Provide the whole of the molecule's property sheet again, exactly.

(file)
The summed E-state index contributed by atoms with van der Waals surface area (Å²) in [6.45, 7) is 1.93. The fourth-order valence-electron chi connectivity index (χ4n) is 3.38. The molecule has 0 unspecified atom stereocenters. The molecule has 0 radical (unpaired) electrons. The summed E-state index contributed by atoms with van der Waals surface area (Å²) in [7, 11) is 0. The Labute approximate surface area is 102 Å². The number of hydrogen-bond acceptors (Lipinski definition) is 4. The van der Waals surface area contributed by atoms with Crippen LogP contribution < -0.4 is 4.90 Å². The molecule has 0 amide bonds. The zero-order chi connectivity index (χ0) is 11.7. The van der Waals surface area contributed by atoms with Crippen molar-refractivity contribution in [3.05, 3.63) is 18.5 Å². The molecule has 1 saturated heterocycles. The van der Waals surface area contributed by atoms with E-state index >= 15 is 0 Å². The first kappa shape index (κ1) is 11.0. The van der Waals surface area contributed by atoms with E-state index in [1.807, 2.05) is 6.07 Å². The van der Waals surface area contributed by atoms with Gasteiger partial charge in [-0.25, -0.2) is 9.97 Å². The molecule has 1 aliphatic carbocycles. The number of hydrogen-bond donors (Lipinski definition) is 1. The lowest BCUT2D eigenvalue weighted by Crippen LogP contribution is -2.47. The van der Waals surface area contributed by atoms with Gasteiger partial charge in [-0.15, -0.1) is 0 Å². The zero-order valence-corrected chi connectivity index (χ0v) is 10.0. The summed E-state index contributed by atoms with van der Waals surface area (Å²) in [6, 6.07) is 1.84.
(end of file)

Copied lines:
The summed E-state index contributed by atoms with van der Waals surface area (Å²) in [6.45, 7) is 1.93. The fourth-order valence-electron chi connectivity index (χ4n) is 3.38. The molecule has 0 unspecified atom stereocenters. The molecule has 0 radical (unpaired) electrons. The summed E-state index contributed by atoms with van der Waals surface area (Å²) in [7, 11) is 0. The Labute approximate surface area is 102 Å². The number of hydrogen-bond acceptors (Lipinski definition) is 4. The van der Waals surface area contributed by atoms with Crippen LogP contribution < -0.4 is 4.90 Å². The molecule has 0 amide bonds. The zero-order chi connectivity index (χ0) is 11.7. The van der Waals surface area contributed by atoms with Crippen molar-refractivity contribution in [3.05, 3.63) is 18.5 Å². The molecule has 1 saturated heterocycles. The van der Waals surface area contributed by atoms with E-state index >= 15 is 0 Å². The first kappa shape index (κ1) is 11.0. The van der Waals surface area contributed by atoms with E-state index in [1.807, 2.05) is 6.07 Å². The van der Waals surface area contributed by atoms with Gasteiger partial charge in [-0.25, -0.2) is 9.97 Å². The molecule has 1 aliphatic carbocycles. The number of hydrogen-bond donors (Lipinski definition) is 1. The lowest BCUT2D eigenvalue weighted by Crippen LogP contribution is -2.47. The van der Waals surface area contributed by atoms with Gasteiger partial charge in [-0.15, -0.1) is 0 Å². The zero-order valence-corrected chi connectivity index (χ0v) is 10.0. The summed E-state index contributed by atoms with van der Waals surface area (Å²) in [6, 6.07) is 1.84.